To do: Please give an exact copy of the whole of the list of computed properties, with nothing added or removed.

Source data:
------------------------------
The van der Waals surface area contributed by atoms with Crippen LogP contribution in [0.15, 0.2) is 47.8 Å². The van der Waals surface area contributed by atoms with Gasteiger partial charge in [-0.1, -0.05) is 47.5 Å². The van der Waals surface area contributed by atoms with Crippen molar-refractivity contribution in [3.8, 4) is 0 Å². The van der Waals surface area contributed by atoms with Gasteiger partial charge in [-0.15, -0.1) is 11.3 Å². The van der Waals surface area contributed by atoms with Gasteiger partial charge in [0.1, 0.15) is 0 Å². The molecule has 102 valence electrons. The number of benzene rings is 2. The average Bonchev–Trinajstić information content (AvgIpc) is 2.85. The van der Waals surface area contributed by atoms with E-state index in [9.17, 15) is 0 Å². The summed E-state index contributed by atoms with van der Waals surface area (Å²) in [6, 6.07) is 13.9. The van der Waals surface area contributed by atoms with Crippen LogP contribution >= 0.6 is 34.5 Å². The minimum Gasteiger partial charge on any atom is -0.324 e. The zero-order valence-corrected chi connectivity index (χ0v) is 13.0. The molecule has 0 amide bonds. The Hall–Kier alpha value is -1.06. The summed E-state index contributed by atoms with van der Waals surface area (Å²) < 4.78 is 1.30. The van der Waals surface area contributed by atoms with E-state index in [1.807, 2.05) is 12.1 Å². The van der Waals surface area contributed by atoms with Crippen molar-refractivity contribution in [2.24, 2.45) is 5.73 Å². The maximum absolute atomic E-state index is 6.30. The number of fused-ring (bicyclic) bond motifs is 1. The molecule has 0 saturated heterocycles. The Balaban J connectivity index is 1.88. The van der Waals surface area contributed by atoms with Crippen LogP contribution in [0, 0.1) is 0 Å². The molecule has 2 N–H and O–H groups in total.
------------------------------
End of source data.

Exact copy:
The van der Waals surface area contributed by atoms with Crippen LogP contribution in [0.15, 0.2) is 47.8 Å². The van der Waals surface area contributed by atoms with Gasteiger partial charge in [-0.1, -0.05) is 47.5 Å². The van der Waals surface area contributed by atoms with Crippen molar-refractivity contribution in [3.8, 4) is 0 Å². The van der Waals surface area contributed by atoms with Gasteiger partial charge in [-0.15, -0.1) is 11.3 Å². The van der Waals surface area contributed by atoms with Gasteiger partial charge in [0.1, 0.15) is 0 Å². The molecule has 102 valence electrons. The number of benzene rings is 2. The average Bonchev–Trinajstić information content (AvgIpc) is 2.85. The van der Waals surface area contributed by atoms with E-state index in [9.17, 15) is 0 Å². The summed E-state index contributed by atoms with van der Waals surface area (Å²) in [6, 6.07) is 13.9. The van der Waals surface area contributed by atoms with Crippen LogP contribution >= 0.6 is 34.5 Å². The minimum Gasteiger partial charge on any atom is -0.324 e. The zero-order valence-corrected chi connectivity index (χ0v) is 13.0. The molecule has 0 amide bonds. The Hall–Kier alpha value is -1.06. The summed E-state index contributed by atoms with van der Waals surface area (Å²) < 4.78 is 1.30. The van der Waals surface area contributed by atoms with E-state index in [1.807, 2.05) is 12.1 Å². The van der Waals surface area contributed by atoms with Crippen molar-refractivity contribution in [2.24, 2.45) is 5.73 Å². The maximum absolute atomic E-state index is 6.30. The number of fused-ring (bicyclic) bond motifs is 1. The molecule has 0 saturated heterocycles. The Balaban J connectivity index is 1.88. The van der Waals surface area contributed by atoms with Crippen LogP contribution in [0, 0.1) is 0 Å². The molecule has 2 N–H and O–H groups in total.